Authors: Morgan Karpiel
Tags: #Historical Fiction
Coming Soon From Morgan Karpiel
Cover art: Adam Soroczynsi
Copyright ©2010 Morgan Karpiel. All rights reserved. This book may not be reproduced in any form, in whole or in part (beyond that copying permitted by U.S. Copyright Law, Section 107, "fair use" in teaching or research. Section 108, certain library copying permitted by U.S. Copyright Law, Section 107, "fair use" in teaching or research. Section 108, certain library copying, or in published media by reviewers in limited excerpt), without written permission from the publisher.
Published by Tahoe Scientific LLC.
This is a work of fiction. Names, characters, places and incidents either are the product of the author's imagination or are used fictitiously, and any resemblance to actual persons, living or dead, business establishments, events or locales is entirely coincidental.
As ever, I would like to thank the two most supportive people I have ever known, Edward and Jeanne Smith. I would also like to thank Aviator’s editor, Joanna D’Angelo, for her enthusiasm and heroic red pen work. To my family and those friends who have been in my corner through good writing days and bad, brilliant ideas and truly horrible ones, words can never express how wonderful life is, because you’re in the world.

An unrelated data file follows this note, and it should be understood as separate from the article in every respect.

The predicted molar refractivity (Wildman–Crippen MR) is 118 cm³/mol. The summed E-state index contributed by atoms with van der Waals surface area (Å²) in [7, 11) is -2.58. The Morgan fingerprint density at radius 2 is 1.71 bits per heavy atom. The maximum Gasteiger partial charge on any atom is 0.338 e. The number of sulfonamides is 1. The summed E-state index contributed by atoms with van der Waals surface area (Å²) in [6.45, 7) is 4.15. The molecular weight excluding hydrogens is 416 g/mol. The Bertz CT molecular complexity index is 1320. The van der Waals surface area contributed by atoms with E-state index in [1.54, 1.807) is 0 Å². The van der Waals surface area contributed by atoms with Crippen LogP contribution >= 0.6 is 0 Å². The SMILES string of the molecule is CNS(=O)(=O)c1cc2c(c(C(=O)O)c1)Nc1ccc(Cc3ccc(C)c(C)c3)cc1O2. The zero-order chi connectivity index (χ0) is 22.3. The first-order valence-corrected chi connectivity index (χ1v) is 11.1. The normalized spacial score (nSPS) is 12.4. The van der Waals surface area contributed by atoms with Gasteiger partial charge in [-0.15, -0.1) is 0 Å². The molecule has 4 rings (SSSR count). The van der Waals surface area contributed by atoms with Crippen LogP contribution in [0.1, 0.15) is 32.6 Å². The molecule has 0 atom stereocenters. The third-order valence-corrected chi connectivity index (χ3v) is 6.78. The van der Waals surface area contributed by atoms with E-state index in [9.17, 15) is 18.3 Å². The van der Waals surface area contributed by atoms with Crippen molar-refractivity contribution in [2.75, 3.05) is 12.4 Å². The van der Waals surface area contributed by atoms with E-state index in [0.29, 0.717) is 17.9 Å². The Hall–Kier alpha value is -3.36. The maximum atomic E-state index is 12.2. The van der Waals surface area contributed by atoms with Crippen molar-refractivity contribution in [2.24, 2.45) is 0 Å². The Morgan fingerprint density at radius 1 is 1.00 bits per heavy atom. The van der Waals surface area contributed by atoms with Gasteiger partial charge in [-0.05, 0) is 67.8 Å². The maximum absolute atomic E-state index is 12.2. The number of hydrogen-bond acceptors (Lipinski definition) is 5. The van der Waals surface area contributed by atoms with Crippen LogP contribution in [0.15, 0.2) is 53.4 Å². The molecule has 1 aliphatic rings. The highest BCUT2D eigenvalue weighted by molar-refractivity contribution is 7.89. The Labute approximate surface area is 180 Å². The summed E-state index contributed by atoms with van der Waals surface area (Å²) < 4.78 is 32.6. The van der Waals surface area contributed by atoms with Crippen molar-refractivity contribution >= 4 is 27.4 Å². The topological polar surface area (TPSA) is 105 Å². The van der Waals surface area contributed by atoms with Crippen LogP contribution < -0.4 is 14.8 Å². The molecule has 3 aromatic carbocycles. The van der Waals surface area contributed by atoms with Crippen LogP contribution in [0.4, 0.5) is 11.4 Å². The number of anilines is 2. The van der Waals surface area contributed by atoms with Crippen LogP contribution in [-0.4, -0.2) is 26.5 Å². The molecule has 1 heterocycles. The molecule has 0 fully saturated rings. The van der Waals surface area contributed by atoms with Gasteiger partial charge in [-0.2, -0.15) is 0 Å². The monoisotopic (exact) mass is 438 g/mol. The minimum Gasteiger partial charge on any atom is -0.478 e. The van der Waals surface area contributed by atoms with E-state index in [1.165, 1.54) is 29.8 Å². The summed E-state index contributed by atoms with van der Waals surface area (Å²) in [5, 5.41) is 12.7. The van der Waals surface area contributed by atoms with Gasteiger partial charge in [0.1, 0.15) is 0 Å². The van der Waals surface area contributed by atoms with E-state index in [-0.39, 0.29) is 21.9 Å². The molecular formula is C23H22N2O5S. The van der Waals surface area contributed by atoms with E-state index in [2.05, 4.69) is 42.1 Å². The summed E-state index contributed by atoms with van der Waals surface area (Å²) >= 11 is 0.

athan shoved the metal hatch open to the storm, pushing out onto the rolling gun deck of the battleship
. Rain battered his shoulders, sweeping in solid crystal sheets across the teak deck as the giant vessel slid into another deep trough. He felt the sickening drop in his stomach, the yawn of ocean waves swallowing the horizon.
shuddered through her massive bulkheads, steel and water colliding before she bounded skyward, riding on clouds of hard spray to the top of another large swell. Nathan slid off his feet with the hard pitch of the deck, forced to cling to the railing to keep from falling, the thick muscle in his arms and shoulders strained. He swore through his teeth, enduring the bite of the cable in his hands.
The ship leveled as it neared the crest of the wave and he heaved himself up, heading for the fantail, the gun deck still tilting under the tread of his boots.
Coming overhead any second, at upward of 150 knots…
He broke into a run, sprinting under the aft starboard battery, its twin 127 millimeter guns staring out to sea, rain spilling in light waterfalls over their long barrels. The shadow of the ship’s massive stacks fell behind him, the cranes and pulleys of the aft station materializing from the slew of water and swirling vapor ahead.
Men in oiled overcoats and leather boots leaned against the deck angle, holding onto their harness lines, swaying with the drop and pitch as they raised the airship docking mast against the angry clouds. The mast lifted upward, anchored on heavy hinges, pulled and secured by six winched cables.